Analgesic Activity of Ethanol Leaf Extract of Saccharum officinarum

Jude E. Okokon1, John A. Udobang2*, Koofreh Davies3, Utibe A. Edem1, Augustine I. Bassey2

1Department of Pharmacology and Toxicology, Faculty of Pharmacy, University of Uyo, Uyo, Nigeria
2Department of Clinical Pharmacology and Therapeutics, Faculty of Basic Clinical Sciences, University of Uyo, Uyo, Nigeria
3Department of Physiology, Faculty of Basic Medical Sciences, University of Uyo, Uyo, Nigeria

Corresponding Author: [email protected] ; Tel: +234-8025693590
Recieved Date: 09 May 2021; Accepted Date: 25June 2021; Published Date: 01 July
Citation: Okokon JE, Udobang JA, Davies K, Edem UA, Bassey AI. Analgesic Activity of Ethanol Leaf Extract of Saccharum officinarum. Trop J Nat Prod Res. 2021; 5(6):1142-1145.
 © 2021 Okokon et al. This is an open-access article distributed under the terms of the Creative Commons Attribution License, which permits unrestricted use, distribution, and reproduction in any medium, provided the original author and source are credited.
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Pain is one of the commonest symptoms reported to physicians and health workers and causes more frequent visits to health facilities than most other symptoms. Diverse methods and substances including plant parts are being used to treat pain. Saccharum officinarum (sugar cane) which is used in traditional  medicine to treat  arthritis was therefore investigated to authenticate its ability to ameliorate pain. The ethanol leaf extract of S. officinarum (170, 340, 510 mg/kg) was evaluated for analgesic activity against experimentally-induced pain in mice using three standard models of acetic acid-induced writhing, formalin-induced hind paw licking and thermally-induced pain. The median lethal dose (LD50) of the extract using Lorke’s method, was estimated to be 173 g/kg.  The leaf extract significantly (p<0.005-0.001) inhibited pain in all the models tested in a dose-dependent fashion. Acetic acid-induced model is used to test for pain of visceral origin.  Formalin causes biphasic pain, first phase being neurogenic, while the second phase is peripheral and central. Hot plate model is used to test for pain of central origin. Acetyl salicylic acid (ASA) induces analgesia through activation of opioid receptors and can be used to test for pain of peripheral and central origin. Therefore, the apparent similarity between the results of the extract and ASA indicates that they might work in the same manner to reduce pain sensation. The findings of this study show that the leaf extract possesses analgesic activity which confirms its use in traditional medicine in the treatment of pain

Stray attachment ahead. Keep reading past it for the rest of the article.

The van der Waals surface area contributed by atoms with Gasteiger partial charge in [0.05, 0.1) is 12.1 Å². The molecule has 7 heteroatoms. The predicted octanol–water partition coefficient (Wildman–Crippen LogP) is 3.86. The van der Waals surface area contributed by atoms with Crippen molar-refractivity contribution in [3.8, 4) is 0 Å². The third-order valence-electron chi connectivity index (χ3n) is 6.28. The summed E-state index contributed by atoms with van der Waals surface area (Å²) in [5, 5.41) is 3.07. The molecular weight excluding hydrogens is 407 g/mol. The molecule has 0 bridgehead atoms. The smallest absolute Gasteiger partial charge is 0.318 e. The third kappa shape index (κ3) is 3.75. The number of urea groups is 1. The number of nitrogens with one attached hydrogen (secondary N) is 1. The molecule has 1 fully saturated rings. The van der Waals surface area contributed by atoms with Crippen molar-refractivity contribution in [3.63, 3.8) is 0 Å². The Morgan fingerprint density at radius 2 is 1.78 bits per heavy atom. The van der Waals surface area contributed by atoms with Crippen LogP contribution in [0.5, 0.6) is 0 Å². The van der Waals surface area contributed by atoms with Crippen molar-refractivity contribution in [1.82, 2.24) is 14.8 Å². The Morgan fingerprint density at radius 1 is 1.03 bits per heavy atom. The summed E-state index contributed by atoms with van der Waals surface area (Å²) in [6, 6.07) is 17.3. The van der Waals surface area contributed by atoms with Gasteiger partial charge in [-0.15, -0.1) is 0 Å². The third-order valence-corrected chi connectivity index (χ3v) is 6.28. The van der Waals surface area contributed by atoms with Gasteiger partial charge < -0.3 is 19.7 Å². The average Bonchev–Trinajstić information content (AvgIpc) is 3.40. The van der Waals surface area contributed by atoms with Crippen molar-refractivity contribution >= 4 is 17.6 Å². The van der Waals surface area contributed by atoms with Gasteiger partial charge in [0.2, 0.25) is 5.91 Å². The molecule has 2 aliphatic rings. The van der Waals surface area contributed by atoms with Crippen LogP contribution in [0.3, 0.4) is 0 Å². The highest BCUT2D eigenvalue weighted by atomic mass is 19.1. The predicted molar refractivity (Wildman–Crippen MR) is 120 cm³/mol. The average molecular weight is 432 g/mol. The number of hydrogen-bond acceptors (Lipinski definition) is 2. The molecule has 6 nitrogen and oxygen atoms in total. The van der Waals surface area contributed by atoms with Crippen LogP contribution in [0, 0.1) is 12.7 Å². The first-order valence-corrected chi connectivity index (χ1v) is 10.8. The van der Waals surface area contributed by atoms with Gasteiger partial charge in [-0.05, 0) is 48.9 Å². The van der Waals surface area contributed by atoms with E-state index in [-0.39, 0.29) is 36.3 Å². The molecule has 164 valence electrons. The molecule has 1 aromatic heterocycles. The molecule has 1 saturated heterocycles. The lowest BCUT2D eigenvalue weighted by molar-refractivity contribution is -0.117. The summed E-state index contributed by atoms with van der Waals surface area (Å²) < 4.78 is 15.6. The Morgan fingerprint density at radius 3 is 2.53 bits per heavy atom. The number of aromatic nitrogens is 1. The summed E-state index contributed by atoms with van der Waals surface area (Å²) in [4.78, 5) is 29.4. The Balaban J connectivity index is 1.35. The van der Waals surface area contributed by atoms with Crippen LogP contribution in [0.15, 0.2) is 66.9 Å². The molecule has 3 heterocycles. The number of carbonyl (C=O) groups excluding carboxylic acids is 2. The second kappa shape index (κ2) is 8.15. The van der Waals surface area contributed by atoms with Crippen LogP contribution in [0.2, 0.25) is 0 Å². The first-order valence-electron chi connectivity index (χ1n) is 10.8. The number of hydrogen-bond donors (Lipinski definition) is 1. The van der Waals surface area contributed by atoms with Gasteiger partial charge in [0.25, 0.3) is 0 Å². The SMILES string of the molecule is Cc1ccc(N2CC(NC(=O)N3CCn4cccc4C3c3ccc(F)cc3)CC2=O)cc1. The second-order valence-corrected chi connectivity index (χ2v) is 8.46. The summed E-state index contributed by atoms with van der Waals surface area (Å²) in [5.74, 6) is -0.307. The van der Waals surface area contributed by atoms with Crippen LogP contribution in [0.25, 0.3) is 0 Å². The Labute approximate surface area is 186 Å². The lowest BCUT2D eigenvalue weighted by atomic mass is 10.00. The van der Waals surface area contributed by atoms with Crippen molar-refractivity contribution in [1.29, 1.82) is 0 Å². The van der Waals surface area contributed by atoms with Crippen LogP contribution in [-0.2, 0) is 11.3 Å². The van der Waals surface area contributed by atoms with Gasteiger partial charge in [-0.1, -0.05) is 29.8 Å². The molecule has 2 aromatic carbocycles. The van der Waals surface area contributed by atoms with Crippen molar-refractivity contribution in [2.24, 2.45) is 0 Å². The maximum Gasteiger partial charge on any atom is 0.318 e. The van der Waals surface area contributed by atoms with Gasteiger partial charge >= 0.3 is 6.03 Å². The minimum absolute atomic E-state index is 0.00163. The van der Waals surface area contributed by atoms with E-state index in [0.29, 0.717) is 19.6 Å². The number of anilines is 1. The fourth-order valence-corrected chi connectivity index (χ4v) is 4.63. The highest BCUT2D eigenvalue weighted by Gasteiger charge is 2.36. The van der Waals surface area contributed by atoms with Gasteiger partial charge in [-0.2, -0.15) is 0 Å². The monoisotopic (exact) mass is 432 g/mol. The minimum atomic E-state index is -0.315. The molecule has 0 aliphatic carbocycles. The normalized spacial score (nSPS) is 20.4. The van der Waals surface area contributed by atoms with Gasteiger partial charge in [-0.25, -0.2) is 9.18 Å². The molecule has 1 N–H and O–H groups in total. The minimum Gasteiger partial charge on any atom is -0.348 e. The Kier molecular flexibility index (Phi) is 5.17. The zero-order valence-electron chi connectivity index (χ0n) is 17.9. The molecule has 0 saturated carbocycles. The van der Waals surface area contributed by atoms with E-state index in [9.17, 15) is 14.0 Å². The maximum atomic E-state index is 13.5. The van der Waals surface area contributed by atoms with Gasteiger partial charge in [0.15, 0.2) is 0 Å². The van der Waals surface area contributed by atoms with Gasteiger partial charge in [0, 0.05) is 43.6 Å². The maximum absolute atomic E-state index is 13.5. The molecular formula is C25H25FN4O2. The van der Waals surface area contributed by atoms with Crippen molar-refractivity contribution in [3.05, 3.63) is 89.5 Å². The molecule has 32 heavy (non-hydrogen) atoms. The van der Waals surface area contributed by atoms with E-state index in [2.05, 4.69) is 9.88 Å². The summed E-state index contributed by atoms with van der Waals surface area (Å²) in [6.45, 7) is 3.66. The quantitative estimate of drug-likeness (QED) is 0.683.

Keywords: Saccharum officinarum, Analgesic, Pain, Ethanol extract, Ethnomedicine.
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ISSN: 2616-0684 (Print)
ISSN: 2616-0692 (Online)
DOI: 10.26538/tjnpr
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